Sunday night's Newshub poll contained an image we haven’t seen in a long time. ACT with two seats. With National up and Labour down, it’s hard to say where these extra points have really come from, but I would hazard a guess that former New Zealand First voters disaffected by their weak stance on gun law reform, could be partly contributory.
There’s a lot that’s gone wrong for Labour and much of it entirely predictable, most spectacularly the failure of Kiwibuild. After a busy week of final campaigning for local body elections, I look to easily digestible analyses such as this summed up by Duncan Garner.
“The truth is this, this Government has been found out big on talk, little to show for it. Most of their policies have lasted as long as a sparkler on a wet Guy Fawkes Night and that's actually being very kind to them.”
Still, it’s been a long time since we’ve seen ACT polling above 1%. Perhaps it’s due to the consistency of principled messaging, I dunno, seems reasonable?
The ACT Party is also on the rise and deserves a special mention. It's on 1.4 percent - up 0.6 percent - the first time it's polled over 1 percent in Newshub's poll since 2014.
National gets 56 seats, meaning it needs buddies. But assume ACT leader David Seymour wins Epsom. Seymour - phone a friend, because that poll bump means two seats for ACT.
Well David, you have my number!
On Saturday I was re-elected to the Rodney Local Board of Auckland council with an increased majority of 52% (an additional 1683 votes over 2016, and 1200 votes between myself and second place-getter), and of 18% for my ticket Rodney First. Rodney First retains a 6-3 majority on the board.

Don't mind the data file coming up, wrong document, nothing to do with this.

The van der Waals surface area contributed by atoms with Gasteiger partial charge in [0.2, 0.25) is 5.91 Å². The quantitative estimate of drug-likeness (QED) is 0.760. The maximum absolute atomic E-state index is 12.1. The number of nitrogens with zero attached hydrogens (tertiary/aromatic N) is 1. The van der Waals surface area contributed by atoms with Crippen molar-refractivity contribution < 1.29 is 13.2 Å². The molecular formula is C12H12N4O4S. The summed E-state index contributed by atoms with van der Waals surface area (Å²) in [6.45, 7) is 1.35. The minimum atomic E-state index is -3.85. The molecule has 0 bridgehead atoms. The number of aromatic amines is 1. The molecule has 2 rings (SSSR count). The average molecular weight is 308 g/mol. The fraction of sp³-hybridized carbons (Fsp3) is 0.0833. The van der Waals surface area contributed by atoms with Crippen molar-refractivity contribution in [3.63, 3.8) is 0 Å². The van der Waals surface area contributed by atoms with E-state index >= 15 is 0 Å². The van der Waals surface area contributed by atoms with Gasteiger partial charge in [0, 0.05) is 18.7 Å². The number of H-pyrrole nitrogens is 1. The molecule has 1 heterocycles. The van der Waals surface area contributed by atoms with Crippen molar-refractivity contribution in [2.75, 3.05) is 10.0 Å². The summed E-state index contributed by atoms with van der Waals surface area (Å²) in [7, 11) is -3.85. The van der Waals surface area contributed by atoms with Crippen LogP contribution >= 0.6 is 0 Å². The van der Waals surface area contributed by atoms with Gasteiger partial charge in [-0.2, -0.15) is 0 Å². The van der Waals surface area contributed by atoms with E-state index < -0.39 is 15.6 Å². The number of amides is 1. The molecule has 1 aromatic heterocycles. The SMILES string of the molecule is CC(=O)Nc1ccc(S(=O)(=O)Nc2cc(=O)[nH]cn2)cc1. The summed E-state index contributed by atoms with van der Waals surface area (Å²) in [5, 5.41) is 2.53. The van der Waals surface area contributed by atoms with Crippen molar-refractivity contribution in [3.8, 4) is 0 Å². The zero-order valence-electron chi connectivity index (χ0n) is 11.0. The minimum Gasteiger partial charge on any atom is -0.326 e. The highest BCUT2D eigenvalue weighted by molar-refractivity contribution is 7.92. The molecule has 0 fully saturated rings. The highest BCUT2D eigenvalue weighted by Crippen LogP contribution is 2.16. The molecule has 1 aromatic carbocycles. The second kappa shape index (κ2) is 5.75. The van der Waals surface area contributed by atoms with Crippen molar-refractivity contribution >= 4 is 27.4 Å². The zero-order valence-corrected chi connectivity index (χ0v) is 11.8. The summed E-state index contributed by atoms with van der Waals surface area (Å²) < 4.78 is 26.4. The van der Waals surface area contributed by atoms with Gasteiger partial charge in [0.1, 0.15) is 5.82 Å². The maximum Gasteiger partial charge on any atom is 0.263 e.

Yesterday I ran into one of my off- and on- supporters who said: “We punished you by voting for you”! Being sentenced to another three years is the penalty for sometimes having to make unpopular decisions that no-one else wants to take responsibility for. I pride myself on doing the right thing rather than the most politically expedient thing – that’s populism, and it’s lazy. It’s finding that roomful of angry people, agreeing with them, and then absolving oneself from having to change one’s mind in the presence of new information. It offers no solutions, for then there would be no more anger from which to harness votes. Sounds like a particular central government silver-haired politician we all know. I am not that person. It is said something like: people pay their taxes in resignation but their rates in anger, so I’ve had some good training ground.
I had always planned to step down from the role of chairman, which has been more than full-time, in order to pursue a career outside of local body politics. The current plan is to become a paid contractor to ACT working towards the 2020 election. The prospect of a second seat and hopefully more is a strong incentive to perform for the party and to this end, I ask that you consider donating to further this work.
Low voter turnout for local body elections has generated discussion around the need to do things differently, such as on-line voting, but this still seems to come with unacceptable risks.
Nine councils working on a joint plan to trial online voting in this year's elections abandoned the idea, owing to rising potential costs.
I was involved in discussions and an offer for my local board to take part in the online voting trial. While I’d be happy to see the day that we could vote online, the recent experience with the census was a red flag and meant that our response was “thanks but no thanks” to the trial. We weren’t willing to risk being the guinea pig.
Would we be better perhaps, to return to the days of having one polling day only, where we walk or journey our way physically to the nearest polling booth, in full sight of our neighbours and community, as a show of exercising our democratic right? There always used to be such a sense of pride in that, and a certain degree of accountability, being seen to participate.
Ad Lib will take a break next week.
Deputy Leader / Vice President